You can also use an IR thermometer to measure the temperature at the connections while under load as well.

It is CLEAR for anyone that has replaced cables or fuse boxes more than 1 time, the root cause of the problem has been overlooked.

This is not that difficult, the OP has posted the best fuse box solution that I have seen, I can see for what ever reason the fuse box in my convertible has never been a problem, I am the original owner and the ONLY problem I have ever had is when the dealer did not tighten the jumper from the fuse box to the battery terminal tight enough that I had a whine in the Monsoon radio system from the alternator.

If I would ever have run into any of these problems, I would have posted a solution like the one in this thread many years ago. Electrical problems DO NOT challenge me in any way, this is one area I am VERY strong in and you will not get an electrical problem like this past me at all.
 

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Bandi, have you noticed; if VW has revised/improved, the alternator charge harness or fuse box, to address this common issue? Many claim the wiring harness; is too small a gauge, for its intended role in the charging system. We can see, that the aftermarket and individual shops; have attempted to address, inherent weaknesses in the original parts designs. Any thoughts? Thanks.
I don't believe anything has been revised in the fuse panel design, it just seems to be a bad combination of things that can cause this to happen.

After seeing a car with a "crispy" fuse panel, the first thing I do is check the resistance of the lead to the alternator. There shouldn't really be any on such a heavy gauge of wire. If there is, I replace the lead (and the fuse panel). I've yet to have a car come back a second time with a crispy fuse panel again.

I don't think the gauge of harness is an issue at all, I have nearly 700,000 on my car with the original fuse panel and alternator lead, and my previous alternator (which was the original one) ended its life in a dramatic manner a couple year ago, by shorting its internal windings to the housing- nothing caught fire, the fuse panel didn't melt, the lead was fine.

And Jfoj,
I work on about 100 VWs a week, so I see all kinds of interesting things. Sadly I don't have time to check every single car I work on for a voltage drop between the fuse panel and alternator, or for a temperature difference, but I always check the fuse panel for damage on these older cars as it's a great way to prevent things from going up in smoke.
 

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dielectric grease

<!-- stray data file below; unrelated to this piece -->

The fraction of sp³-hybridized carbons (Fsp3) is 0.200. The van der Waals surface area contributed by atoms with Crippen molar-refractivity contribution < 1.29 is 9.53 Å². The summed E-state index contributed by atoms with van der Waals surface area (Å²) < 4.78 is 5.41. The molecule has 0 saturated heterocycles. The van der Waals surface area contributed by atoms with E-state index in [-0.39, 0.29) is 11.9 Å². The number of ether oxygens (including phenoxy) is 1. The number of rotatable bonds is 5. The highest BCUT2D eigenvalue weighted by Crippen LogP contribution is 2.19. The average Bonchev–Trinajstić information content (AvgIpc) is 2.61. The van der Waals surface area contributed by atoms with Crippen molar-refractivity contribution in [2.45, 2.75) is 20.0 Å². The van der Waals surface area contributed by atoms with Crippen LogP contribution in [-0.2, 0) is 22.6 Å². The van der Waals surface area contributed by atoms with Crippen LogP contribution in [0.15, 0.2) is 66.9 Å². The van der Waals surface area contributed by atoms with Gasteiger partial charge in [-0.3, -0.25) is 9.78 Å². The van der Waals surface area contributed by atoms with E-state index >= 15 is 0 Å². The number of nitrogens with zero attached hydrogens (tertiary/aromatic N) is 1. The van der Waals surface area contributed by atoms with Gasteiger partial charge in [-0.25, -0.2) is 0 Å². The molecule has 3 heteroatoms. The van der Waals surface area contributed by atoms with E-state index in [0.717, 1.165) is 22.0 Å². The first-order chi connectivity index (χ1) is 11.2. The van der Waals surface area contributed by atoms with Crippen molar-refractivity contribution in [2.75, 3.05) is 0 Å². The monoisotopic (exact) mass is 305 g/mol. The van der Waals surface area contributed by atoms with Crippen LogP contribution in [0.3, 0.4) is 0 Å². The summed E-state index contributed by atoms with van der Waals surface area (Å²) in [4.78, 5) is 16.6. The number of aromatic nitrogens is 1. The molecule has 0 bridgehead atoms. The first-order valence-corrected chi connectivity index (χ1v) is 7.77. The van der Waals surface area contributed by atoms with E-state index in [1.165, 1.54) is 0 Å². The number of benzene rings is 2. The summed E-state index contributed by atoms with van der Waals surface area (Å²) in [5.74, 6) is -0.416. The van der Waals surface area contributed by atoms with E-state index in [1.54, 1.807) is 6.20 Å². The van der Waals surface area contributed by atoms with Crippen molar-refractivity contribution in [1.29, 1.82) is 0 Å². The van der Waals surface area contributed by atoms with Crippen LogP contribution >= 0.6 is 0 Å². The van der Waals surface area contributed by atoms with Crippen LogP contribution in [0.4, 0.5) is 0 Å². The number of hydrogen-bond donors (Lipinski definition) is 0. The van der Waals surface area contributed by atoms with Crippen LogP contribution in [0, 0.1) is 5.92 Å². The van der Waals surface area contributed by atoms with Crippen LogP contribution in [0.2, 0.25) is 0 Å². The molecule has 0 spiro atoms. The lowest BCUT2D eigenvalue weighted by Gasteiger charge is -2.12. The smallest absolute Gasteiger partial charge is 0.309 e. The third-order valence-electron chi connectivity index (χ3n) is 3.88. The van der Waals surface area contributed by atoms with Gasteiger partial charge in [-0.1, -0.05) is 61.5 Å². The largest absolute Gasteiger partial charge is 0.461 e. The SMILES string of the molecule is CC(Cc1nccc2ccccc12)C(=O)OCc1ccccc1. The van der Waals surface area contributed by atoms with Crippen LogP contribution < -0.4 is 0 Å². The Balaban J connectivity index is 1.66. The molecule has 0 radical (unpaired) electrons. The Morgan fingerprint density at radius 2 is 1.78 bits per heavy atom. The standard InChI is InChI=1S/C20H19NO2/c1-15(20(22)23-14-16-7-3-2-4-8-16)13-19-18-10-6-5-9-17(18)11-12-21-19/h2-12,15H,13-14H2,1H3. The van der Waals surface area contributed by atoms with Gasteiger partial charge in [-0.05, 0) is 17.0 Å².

1. DO NOT use dieletric grease, it is an INSULATOR!!!!!!!!

Dielectric grease is used IMPROPERLY ALL THE TIME. DO NOT USE IT ON ELECTRICAL CONTACTS. Its main purpose is for spark plug boots so they do not stick the the spark plug.

2. The problem is not too much current flow. If something gets hot, there is TOO MUCH resistance. Something is undersized and/or poor quality.

3. It is true that SOME connections will loosen up over time with thermal changes, often these thermal changes start out small, but depending on the material and how the material was hardened or annealed it may loosen up with heat cycles.

Here is what everyone needs to understand.

A fuse is to PROTECT THE WIRING of a circuit.

A fuse is typically over rated by 25%, so if you have a 10 Amp fuse for a circuit, it should draw no more than 7.5 Amps continuously.

I have seen MANY after market fuse holders that are not designed properly that will not handle the amount of current that may be put through the fuse holder and pigtail. Just because you can plug a 30 Amp fuse in a fuse holder does not mean the fuse holder and pigtail wiring will support the load that is put on the fuse holder and pigtail.

A properly designed and installed circuit/fuse holder will not get significantly warm when the rated amount of current is passed through the parts.

This is really not that difficult, it is just an issue of sub part equipment that is not capable of handling the constant high current that is being applied.

If "too much" current it being drawn or passed though the circuit, the fuse will blow.

Instead of talking about the current flow, MEASURE it. You will not find 35-40 Amps of current passing though the 30 Amp fuse for any length of time.